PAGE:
The two words, problem and difficulty, are often used interchangeably. But, when you explore their true meaning, youll see that they refer to two quite different concepts. So lets take a minute or so to explore the fundamental difference between the subjective, personalised and internal nature of a problem – that is, a conflict in a person’s perception of elements in the real world – and the actuality – the existential, undeniable fact – of the thousand and one random difficulties that always will happen in the course of a lifetime.
The unitive coaching approach does not deal with lifes external difficulties. A person who is able to see the world as it really is will always deal with whatever life comes up with, in his or her own authentic way. If there are difficulties that he doesnt have the skills or knowledge to cope with, he may go to a professional for help. However, the problems the unitive coach addresses are purely subjective. They do not exist in the world as such, but only in the clients comprehension of that world.
The traditional definition of a professional is someone can help the client to deal practically with difficulties in the real world – who has specialised knowledge of a particular aspect of that world, and therefore is able to identify and help to resolve the practical difficulties that arise from the client’s lack of expertise in that particular field of endeavour. By virtue of the fact that he knows more about a particular subject than the person who is asking for help, he (or she) therefore has the power to resolve the client’s difficulties – power that the client doesn’t possess. That’s what the client pays for. You go to a dentist, for example, and you ask for his professional help. You have pain that you can’t do anything about, but he knows about teeth and he can do things to your teeth that you can’t do. So we can define a professional as someone who has some kind of expertise, a practical set of skills, which you don’t intrinsically possess.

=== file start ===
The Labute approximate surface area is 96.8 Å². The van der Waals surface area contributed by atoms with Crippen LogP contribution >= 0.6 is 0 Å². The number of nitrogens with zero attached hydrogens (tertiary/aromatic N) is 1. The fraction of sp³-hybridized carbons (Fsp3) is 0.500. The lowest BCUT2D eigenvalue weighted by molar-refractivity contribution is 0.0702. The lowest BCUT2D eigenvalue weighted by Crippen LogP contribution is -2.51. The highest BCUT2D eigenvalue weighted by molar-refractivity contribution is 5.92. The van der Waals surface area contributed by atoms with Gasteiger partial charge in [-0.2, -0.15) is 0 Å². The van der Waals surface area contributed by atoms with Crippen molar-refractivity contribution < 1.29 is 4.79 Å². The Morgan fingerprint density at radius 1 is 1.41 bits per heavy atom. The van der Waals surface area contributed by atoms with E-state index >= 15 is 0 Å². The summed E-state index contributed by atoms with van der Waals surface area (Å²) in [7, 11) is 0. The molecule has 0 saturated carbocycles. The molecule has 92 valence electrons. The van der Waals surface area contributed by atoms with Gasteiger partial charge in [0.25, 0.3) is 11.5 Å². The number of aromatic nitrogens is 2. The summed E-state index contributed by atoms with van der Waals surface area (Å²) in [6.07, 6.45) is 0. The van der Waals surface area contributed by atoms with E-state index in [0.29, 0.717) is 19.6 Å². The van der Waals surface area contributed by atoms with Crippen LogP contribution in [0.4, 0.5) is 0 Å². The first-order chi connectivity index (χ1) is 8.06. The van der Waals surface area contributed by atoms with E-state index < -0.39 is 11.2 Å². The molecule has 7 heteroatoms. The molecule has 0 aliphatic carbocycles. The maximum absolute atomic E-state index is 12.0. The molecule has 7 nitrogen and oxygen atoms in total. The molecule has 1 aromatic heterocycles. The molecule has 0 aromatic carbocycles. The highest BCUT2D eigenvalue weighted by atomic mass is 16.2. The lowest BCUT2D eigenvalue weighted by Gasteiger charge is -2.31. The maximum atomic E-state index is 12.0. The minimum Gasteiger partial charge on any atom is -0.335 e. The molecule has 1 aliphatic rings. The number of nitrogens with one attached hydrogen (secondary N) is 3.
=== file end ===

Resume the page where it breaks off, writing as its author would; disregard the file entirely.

If we as coaches put ourselves up to help someone, then what we’re doing is, we’re saying in effect that this person needs some kind of external source of aid before they can come to terms with their problems. In unitive coaching, we never lose sight of the basic fact that the client’s problems don’t exist in the real world, but only in the way he or she has been conditioned to perceive it. It’s really disingenuous to believe that a coach can ‘help’ the client by assuming the role of an expert; someone who sets himself up to know more about any particular client’s internal process than the client himself. When you think about it, that really doesn’t make sense. The whole point of the unitive approach to coaching is not to offer help, but to facilitate the client to help himself. The unitive coach works with the client on a level playing field – faces the client as another vulnerable human being – to appreciate the client’s humanity as being intrinsically the same as his own.
In the unitive approach to coaching the coach needs to act as a an interpreter; to facilitate whatever meaning is implicit in whatever it is that the client is presently prepared to share. We as coaches must ask ourselves, what does it mean, what does it signify, that this person has come a certain distance, paid a certain amount of money and is presently sitting down in front of us. What are his expectations? What are his fantasies about our expertise? How much power does he transfer on to us? And are we going to encourage those fantasies by acting as an ‘expert’, or do we begin to tutor him toward the insight that he doesn’t in fact need to have what he perceives as his problems – that he has within him the power to liberate himself?